During the 1st part of our article (available here) we focused on listing the best tradeshows and online platforms from where you can build your own valuable and large list of potential suppliers.
In this 2nd part of our article, we will focus on selecting the 10 suppliers you will actually contact and spend time comparing.
This 2nd part of our article will be more practical than the 1st one, with many down-to-earth advices on how to judge if a supplier you find online or on a tradeshow is reliable, if you should really work with him. Many tips exist, we hope you can benefit from V-Trust 15 years’ experience!
This article takes around 9 minutes to read (≈ 1800 words). You can then directly use the several tips we share.
Assessing a supplier you have found online
Let’s start by showing how you can assess a supplier you have found on one of the platform we shared during the 1st part of our article (Global source, Alibaba, etc).
By nature, the assessment of a supplier you have only met online is more basic and risky. After all, when online everything could still be fake. You never met them before and maybe never will! But still some tips exist.
- Product fit
You can start by checking the products displayed on their online showroom, material used and general product category.
Let’s say they only sell disposable plastic product (straw, plastic cup, plastic plate). It could be a good sign, it is possibly a factory specialized in plastic disposable items only.
On the other hand, if their online showroom displays plastic straw, but also natural bamboo straw, metal straw and more, this is most probably a trading company specialized in straw. Presumably, no factory in the word could master such distinct material. Various material (plastic, natural bamboo, metal, etc) implies very different machineries and production process.
Some online showroom would even display all kind of products from all kind of product categories. You name a product, they have it. From dinnerware to electronic and textile. A trading company is surely behind this account.
In a word, try to find a partner with only one product category, made from only one material.
Most online sourcing platform enable suppliers to upload their certifications and buyers to check them. Do not miss the chance.
- Export destinations
Check their export destinations. This is merely informative, as we highly doubt that any of the online platform really double check if suppliers really export to all the countries they claim. Still, it may be a good sign If they already claim to export to your country or region. You can always dig in and ask more details later.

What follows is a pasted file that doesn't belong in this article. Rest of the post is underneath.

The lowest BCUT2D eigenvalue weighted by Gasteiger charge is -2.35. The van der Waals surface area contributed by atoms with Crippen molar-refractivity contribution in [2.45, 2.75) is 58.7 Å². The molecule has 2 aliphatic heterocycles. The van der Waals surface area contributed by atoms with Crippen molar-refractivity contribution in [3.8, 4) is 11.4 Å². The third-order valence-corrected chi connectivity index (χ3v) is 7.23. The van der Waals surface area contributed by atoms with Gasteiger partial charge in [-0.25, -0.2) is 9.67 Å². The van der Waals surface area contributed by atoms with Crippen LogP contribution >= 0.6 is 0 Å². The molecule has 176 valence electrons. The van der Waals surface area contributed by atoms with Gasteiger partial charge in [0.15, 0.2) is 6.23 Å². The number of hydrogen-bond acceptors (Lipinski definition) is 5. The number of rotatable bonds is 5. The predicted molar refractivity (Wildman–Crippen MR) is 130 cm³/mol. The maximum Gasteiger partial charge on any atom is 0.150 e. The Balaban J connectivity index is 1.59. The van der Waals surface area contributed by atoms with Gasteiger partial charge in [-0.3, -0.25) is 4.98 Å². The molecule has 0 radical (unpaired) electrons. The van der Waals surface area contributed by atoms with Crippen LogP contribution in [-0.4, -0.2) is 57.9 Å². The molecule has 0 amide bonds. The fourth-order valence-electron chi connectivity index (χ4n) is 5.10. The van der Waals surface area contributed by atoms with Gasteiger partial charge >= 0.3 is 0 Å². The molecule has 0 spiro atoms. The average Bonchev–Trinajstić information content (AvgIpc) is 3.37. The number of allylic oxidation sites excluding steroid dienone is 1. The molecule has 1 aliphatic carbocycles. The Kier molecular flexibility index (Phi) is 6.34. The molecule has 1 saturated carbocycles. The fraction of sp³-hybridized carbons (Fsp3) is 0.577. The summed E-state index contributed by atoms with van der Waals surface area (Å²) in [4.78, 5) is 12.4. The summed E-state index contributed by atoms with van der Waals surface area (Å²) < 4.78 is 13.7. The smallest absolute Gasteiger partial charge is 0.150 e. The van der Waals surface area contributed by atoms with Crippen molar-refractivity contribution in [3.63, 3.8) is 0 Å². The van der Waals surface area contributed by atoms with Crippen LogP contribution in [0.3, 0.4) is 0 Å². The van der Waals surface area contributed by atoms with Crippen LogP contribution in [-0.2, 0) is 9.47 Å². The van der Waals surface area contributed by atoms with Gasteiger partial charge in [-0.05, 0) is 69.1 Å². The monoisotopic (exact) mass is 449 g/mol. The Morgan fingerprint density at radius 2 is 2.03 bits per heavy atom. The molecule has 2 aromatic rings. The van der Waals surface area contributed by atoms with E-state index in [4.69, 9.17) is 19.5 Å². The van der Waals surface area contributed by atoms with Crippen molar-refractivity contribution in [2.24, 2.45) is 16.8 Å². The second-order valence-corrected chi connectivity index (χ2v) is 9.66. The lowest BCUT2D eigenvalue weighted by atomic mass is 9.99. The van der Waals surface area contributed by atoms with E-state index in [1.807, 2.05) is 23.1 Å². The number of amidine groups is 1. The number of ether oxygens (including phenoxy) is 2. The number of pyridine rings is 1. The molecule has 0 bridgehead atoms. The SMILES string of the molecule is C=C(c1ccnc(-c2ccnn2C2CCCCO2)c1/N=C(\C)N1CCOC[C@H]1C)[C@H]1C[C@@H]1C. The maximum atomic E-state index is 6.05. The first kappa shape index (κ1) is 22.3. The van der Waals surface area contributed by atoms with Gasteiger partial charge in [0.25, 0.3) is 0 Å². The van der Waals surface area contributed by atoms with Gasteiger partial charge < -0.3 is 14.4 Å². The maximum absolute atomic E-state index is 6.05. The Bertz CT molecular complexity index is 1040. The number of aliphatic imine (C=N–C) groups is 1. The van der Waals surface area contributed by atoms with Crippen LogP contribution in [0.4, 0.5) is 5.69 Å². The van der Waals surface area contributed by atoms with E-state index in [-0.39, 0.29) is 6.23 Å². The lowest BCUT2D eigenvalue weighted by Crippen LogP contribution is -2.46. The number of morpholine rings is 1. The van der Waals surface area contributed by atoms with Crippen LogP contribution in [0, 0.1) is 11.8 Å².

- Location of the factory
Every suppliers must put an address to be registered online. This address can be a great tool to assess him.
Production in China works by “industrial clusters”. Province, city or area in China are often specialized in one product category, one product or one material.
For example Chaozhou in Guangdong is famous for its ceramic products, Enping (also in Guangdong) for its earphones and microphones factories, Shenzhen for all type of electronic (the Silicon Valley of hardware).
If the supplier is located in northern China (more well-known for industrial tools and machineries) and claim to produce smartphone, you would better dig in. There may be something wrong, it may be a trading company or even a scam.
- Gold suppliers
Most online platform give Gold status to some suppliers. However, be aware that most of the time suppliers pay for this status. Alibaba, Global Sources and other platform usually only do a basic check, often only by checking the scanned copy of their business license. They never bother visiting the supplier and assess them before giving Gold status (something that V-Trust can do, by actually sending an auditor in the factory).
We have now reviewed 5 positive signs when assessing your supplier online. Let’s now check 3 negative signs that you may spot when checking the online showroom of the supplier.
- Platform information not matching website info
Double check the contact information given on the online platform with the ones appearing on the website. Email domain name, email address, address and name of key contacts should be the same.
Otherwise, the profile displayed on the online platform may try to falsify the identity of a real factory, only by changing the contact name and email.
- Sponsored ads
Be aware of top results, including gold suppliers appearing on top. Top results are usually only sponsored advertisement but not necessarily top suppliers.
- Name of the company not related to the product range
Company name should be related to the product category they claim do deal with.
Assessing a supplier during a fair
Let’s now show how you can assess a supplier you are meeting during a tradeshow (for a list of tradeshows, you can refer to the 1st part of our article).
First thing to do would be to judge your sales representative. It can tell you a lot about the supplier.
How old is he?
What is his education major?
Can you add his wechat/whatsapp/linkedin?
How long has he been working in the industry, for which other companies?
Does he really know the production process of your product?
Can he answer to technical questions (or at least, can he contact an engineer to inform you)?
At this stage, you are just meeting them for the first time on the fair. Maybe you hard about them, maybe you were attracted by their samples.